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P-3 Orion 11/18/13 - 11/19/13

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Flight Number: 
Science Flight #1: TAM West
Payload Configuration: 
Operation IceBridge
Nav Data Collected: 
Total Flight Time: 
7.8 hours
Flight Segments: 
Start:11/18/13 19:50 Z Finish:11/19/13 03:47 Z
Flight Time:7.8 hours
Log Number:14P003PI:Michael Studinger
Funding Source:Bruce Tagg - NASA - SMD - ESD Airborne Science Program
Purpose of Flight:Science
Comments:This was our first science mission based from NZIR in McMurdo. Data collection was nominal, and the aircraft performed well. The flight crew has done an excellent job in this new environment. We flew a mission called TAM West (transantarctic mountains). Weather was excellent with clear skies.
Flight Hour Summary: 
Flight Hours Approved in SOFRS230
Total Used128.2
Total Remaining101.8
14P003 Flight Reports
Date Flt # Purpose of Flight Duration Running Total Hours Remaining Miles Flown
11/06/13OIB ECFCheck1.51.5228.5
11/08/13OIB PCF #1Check3.14.6225.4
11/08/13OIB PCF #2Check3.78.3221.7
11/12/13 - 11/13/131715Transit8.824.5205.5
11/13/13 - 11/14/131716Transit8.132.6197.4
11/14/13 - 11/15/131717Transit6.839.4190.6
11/15/13 - 11/16/131718Transit6.746.1183.9
11/17/13 - 11/18/13McMurdo Check FlightCheck4.350.4179.6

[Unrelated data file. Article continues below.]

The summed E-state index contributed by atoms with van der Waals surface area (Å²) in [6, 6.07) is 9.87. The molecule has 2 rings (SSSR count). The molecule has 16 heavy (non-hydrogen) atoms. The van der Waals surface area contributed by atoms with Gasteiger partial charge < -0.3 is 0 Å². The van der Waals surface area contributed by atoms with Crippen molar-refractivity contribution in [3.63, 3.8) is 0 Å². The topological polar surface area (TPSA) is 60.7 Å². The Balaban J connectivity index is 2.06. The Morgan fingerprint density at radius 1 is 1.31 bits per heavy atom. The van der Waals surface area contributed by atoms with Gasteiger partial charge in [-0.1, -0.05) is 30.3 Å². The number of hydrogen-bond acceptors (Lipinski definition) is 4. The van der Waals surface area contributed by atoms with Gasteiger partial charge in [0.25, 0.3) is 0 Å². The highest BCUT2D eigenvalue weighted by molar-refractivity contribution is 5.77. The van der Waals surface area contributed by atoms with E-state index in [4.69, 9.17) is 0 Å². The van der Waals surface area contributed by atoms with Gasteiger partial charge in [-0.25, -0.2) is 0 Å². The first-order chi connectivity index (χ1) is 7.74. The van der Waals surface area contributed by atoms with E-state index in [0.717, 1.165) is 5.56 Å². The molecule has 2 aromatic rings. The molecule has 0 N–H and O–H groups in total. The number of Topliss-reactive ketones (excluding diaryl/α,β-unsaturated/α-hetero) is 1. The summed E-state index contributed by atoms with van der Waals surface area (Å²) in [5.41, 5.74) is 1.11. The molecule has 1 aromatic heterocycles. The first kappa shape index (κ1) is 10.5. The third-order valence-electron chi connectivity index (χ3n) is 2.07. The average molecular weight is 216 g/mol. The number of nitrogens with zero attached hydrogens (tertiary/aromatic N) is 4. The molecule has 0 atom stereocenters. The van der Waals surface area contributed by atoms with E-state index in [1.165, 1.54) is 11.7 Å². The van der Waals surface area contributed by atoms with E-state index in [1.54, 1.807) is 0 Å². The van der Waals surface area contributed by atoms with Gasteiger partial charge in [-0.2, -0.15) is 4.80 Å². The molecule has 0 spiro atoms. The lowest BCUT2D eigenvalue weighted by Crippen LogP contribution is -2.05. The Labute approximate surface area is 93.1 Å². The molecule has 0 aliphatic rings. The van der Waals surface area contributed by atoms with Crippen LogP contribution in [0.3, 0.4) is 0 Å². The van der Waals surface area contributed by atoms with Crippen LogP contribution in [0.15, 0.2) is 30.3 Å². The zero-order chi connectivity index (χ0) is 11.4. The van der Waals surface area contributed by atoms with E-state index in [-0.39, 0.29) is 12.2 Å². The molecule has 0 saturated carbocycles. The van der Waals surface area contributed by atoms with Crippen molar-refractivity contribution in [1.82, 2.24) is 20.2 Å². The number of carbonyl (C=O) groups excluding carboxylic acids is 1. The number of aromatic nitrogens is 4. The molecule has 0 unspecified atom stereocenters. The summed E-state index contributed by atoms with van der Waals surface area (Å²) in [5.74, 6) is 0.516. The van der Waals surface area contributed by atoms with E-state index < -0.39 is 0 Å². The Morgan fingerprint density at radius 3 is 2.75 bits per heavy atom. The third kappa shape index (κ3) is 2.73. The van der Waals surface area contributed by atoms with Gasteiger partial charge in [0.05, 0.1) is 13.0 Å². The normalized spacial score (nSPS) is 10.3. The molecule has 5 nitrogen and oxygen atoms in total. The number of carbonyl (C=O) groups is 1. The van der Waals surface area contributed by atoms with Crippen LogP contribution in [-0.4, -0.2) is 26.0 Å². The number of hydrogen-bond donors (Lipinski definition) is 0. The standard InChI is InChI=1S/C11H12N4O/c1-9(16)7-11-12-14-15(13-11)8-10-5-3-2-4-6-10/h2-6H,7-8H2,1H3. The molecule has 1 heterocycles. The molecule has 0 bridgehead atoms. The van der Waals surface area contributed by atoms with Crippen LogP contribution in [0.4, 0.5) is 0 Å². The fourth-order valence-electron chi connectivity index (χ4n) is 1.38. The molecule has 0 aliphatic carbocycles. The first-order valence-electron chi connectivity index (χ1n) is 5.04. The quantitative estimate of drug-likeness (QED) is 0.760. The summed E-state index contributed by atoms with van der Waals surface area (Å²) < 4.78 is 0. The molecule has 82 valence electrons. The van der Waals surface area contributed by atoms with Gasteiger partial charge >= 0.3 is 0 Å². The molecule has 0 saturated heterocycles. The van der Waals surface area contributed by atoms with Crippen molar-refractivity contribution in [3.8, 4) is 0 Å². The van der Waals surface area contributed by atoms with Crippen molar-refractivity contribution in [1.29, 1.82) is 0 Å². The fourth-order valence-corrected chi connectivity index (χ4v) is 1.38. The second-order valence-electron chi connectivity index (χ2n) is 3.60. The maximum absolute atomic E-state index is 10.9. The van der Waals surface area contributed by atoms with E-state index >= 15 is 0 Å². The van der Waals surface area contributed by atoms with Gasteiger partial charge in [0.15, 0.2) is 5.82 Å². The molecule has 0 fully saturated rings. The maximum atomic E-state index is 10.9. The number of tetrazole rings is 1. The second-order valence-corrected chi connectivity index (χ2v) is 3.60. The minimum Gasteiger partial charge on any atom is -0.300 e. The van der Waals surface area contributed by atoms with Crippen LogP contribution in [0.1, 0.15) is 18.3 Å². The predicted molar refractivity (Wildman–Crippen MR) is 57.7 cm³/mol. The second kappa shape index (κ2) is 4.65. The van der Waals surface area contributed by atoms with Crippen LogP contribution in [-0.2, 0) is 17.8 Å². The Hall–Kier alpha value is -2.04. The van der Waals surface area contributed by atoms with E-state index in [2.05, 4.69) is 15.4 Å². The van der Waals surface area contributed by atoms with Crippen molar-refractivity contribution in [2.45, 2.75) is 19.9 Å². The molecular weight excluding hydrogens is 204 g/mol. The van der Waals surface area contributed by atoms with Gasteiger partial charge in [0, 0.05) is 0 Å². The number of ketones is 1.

11/18/13 - 11/19/13Science Flight #1: TAM WestScience7.858.2171.8
11/19/13 - 11/20/13Science Flight #2: Victoria 01Science8.366.5163.5
11/20/13 - 11/21/13Science Flight #3: Sea Ice Ross FluxgateScience7.373.8156.2
11/25/13 - 11/26/13Science Flight #4: Siple Coast 03Science8.782.5147.5
11/26/13 - 11/27/13Science Flight #5: Dome C: VostokScience8.290.7139.3
11/27/13 - 11/28/13Transit #1: NZIR-NZCHTransit8.899.5130.5
11/28/13 - 11/29/13Transit #2: NZCH-NSTUTransit6.3105.8124.2
11/29/13 - 11/30/13Transit #3: NSTU-HawaiiTransit7.4113.2116.8
12/01/13Transit #3: Hawaii - Mountain View, CATransit7.1120.3109.7
12/02/13Transit #3: California - WFFTransit6.5126.8103.2
12/11/13ATM Post Mission Cal FlightCheck1.4128.2101.8

Flight Reports began being entered into this system as of 2012 flights. If there were flights flown under an earlier log number the flight reports are not available online.

Related Science Report: 

OIB - P-3 Orion 11/18/13 - 11/19/13 Science Report

Mission Summary: 

F01 Transantarctic Mountains West




  • Low-altitude survey (1,500 ft AGL) over Transantarctic Mountains and hinterland.
  • ATM, snow, Ku-band, accumulation, MCoRDS and DMS were operated on the survey lines.
  • Gravimeter and magnetometer data collected over entire flight.
  • Satellite Tracks: none.
  • Repeat Mission: none.


Instrument Operated Data Volume Instrument Issues/Comments
ATM yes 67 GB None. Fluid streaks on T4 window impacted data quality last 2 hours.
DMS yes 82 GB None. Fluid streaks impacting image quality last 2 hours.
Snow Radar yes 133 GB None.
Ku-band Radar yes 133 GB None.
Accumulation Radar yes 177 GB None.
MCoRDS yes 2.0 TB None.
KT-19 yes 8.5 MB None. Exceeded -50°C specs on sensor.
Gravimeter yes 1.4 GB None.
Magnetometer yes 300 MB 1 HF radio call caused interference with mag data.


Mission Report (Michael Studinger, Mission Scientist)